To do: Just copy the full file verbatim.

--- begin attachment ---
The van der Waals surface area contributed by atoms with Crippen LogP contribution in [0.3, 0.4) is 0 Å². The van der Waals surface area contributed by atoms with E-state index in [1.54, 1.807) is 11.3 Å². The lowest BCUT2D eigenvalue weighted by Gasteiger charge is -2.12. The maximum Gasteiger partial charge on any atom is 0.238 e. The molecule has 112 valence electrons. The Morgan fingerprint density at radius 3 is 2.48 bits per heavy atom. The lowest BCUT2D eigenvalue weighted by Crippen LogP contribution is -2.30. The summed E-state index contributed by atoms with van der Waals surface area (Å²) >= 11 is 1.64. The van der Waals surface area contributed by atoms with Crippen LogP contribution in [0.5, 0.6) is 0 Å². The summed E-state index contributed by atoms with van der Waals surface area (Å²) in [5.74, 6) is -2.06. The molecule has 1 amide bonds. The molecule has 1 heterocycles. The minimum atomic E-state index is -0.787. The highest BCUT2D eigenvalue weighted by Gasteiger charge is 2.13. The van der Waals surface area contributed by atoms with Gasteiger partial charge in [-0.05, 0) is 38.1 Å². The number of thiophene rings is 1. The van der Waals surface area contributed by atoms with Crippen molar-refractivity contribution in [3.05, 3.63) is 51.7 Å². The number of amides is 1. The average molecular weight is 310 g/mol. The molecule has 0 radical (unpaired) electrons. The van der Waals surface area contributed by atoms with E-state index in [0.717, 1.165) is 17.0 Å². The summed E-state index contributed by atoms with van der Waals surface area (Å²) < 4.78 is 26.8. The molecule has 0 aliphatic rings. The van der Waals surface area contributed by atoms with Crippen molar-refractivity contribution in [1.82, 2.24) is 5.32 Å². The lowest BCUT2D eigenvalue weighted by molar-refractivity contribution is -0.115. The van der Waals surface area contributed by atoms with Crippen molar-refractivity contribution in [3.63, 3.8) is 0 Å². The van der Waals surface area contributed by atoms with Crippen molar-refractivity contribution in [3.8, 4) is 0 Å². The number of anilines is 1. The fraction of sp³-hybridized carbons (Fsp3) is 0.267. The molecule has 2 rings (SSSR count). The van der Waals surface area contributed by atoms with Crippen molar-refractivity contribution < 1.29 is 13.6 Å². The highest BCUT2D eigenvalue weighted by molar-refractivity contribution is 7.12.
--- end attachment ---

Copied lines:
The van der Waals surface area contributed by atoms with Crippen LogP contribution in [0.3, 0.4) is 0 Å². The van der Waals surface area contributed by atoms with E-state index in [1.54, 1.807) is 11.3 Å². The lowest BCUT2D eigenvalue weighted by Gasteiger charge is -2.12. The maximum Gasteiger partial charge on any atom is 0.238 e. The molecule has 112 valence electrons. The Morgan fingerprint density at radius 3 is 2.48 bits per heavy atom. The lowest BCUT2D eigenvalue weighted by Crippen LogP contribution is -2.30. The summed E-state index contributed by atoms with van der Waals surface area (Å²) >= 11 is 1.64. The van der Waals surface area contributed by atoms with Crippen LogP contribution in [0.5, 0.6) is 0 Å². The summed E-state index contributed by atoms with van der Waals surface area (Å²) in [5.74, 6) is -2.06. The molecule has 1 amide bonds. The molecule has 1 heterocycles. The minimum atomic E-state index is -0.787. The highest BCUT2D eigenvalue weighted by Gasteiger charge is 2.13. The van der Waals surface area contributed by atoms with Gasteiger partial charge in [-0.05, 0) is 38.1 Å². The number of thiophene rings is 1. The van der Waals surface area contributed by atoms with Crippen molar-refractivity contribution in [3.05, 3.63) is 51.7 Å². The number of amides is 1. The average molecular weight is 310 g/mol. The molecule has 0 radical (unpaired) electrons. The van der Waals surface area contributed by atoms with E-state index in [0.717, 1.165) is 17.0 Å². The summed E-state index contributed by atoms with van der Waals surface area (Å²) < 4.78 is 26.8. The molecule has 0 aliphatic rings. The van der Waals surface area contributed by atoms with Crippen molar-refractivity contribution in [1.82, 2.24) is 5.32 Å². The lowest BCUT2D eigenvalue weighted by molar-refractivity contribution is -0.115. The van der Waals surface area contributed by atoms with Crippen molar-refractivity contribution in [3.63, 3.8) is 0 Å². The van der Waals surface area contributed by atoms with Crippen molar-refractivity contribution in [3.8, 4) is 0 Å². The number of anilines is 1. The fraction of sp³-hybridized carbons (Fsp3) is 0.267. The molecule has 2 rings (SSSR count). The van der Waals surface area contributed by atoms with Crippen molar-refractivity contribution < 1.29 is 13.6 Å². The highest BCUT2D eigenvalue weighted by molar-refractivity contribution is 7.12.